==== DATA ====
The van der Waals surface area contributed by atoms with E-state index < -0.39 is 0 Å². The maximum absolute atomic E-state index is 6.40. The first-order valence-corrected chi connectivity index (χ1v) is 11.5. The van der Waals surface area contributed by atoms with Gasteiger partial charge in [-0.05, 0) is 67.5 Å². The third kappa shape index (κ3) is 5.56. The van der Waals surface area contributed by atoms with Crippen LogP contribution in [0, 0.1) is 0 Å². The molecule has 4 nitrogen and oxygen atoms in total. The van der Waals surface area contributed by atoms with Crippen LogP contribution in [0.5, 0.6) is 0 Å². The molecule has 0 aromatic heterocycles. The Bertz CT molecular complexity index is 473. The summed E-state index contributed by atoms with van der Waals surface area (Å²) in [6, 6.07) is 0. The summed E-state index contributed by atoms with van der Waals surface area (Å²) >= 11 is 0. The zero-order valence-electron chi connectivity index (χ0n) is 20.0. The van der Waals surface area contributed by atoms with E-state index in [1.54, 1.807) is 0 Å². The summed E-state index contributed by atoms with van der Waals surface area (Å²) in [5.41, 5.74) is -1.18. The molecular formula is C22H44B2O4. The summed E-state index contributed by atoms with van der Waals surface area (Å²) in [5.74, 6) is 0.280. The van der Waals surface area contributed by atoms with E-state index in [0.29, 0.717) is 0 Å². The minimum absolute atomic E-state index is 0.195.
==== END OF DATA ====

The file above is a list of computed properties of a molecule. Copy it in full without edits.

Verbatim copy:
The van der Waals surface area contributed by atoms with E-state index < -0.39 is 0 Å². The maximum absolute atomic E-state index is 6.40. The first-order valence-corrected chi connectivity index (χ1v) is 11.5. The van der Waals surface area contributed by atoms with Gasteiger partial charge in [-0.05, 0) is 67.5 Å². The third kappa shape index (κ3) is 5.56. The van der Waals surface area contributed by atoms with Crippen LogP contribution in [0, 0.1) is 0 Å². The molecule has 4 nitrogen and oxygen atoms in total. The van der Waals surface area contributed by atoms with Crippen LogP contribution in [0.5, 0.6) is 0 Å². The molecule has 0 aromatic heterocycles. The Bertz CT molecular complexity index is 473. The summed E-state index contributed by atoms with van der Waals surface area (Å²) in [6, 6.07) is 0. The summed E-state index contributed by atoms with van der Waals surface area (Å²) >= 11 is 0. The zero-order valence-electron chi connectivity index (χ0n) is 20.0. The van der Waals surface area contributed by atoms with E-state index in [1.54, 1.807) is 0 Å². The summed E-state index contributed by atoms with van der Waals surface area (Å²) in [5.41, 5.74) is -1.18. The molecular formula is C22H44B2O4. The summed E-state index contributed by atoms with van der Waals surface area (Å²) in [5.74, 6) is 0.280. The van der Waals surface area contributed by atoms with E-state index in [0.29, 0.717) is 0 Å². The minimum absolute atomic E-state index is 0.195.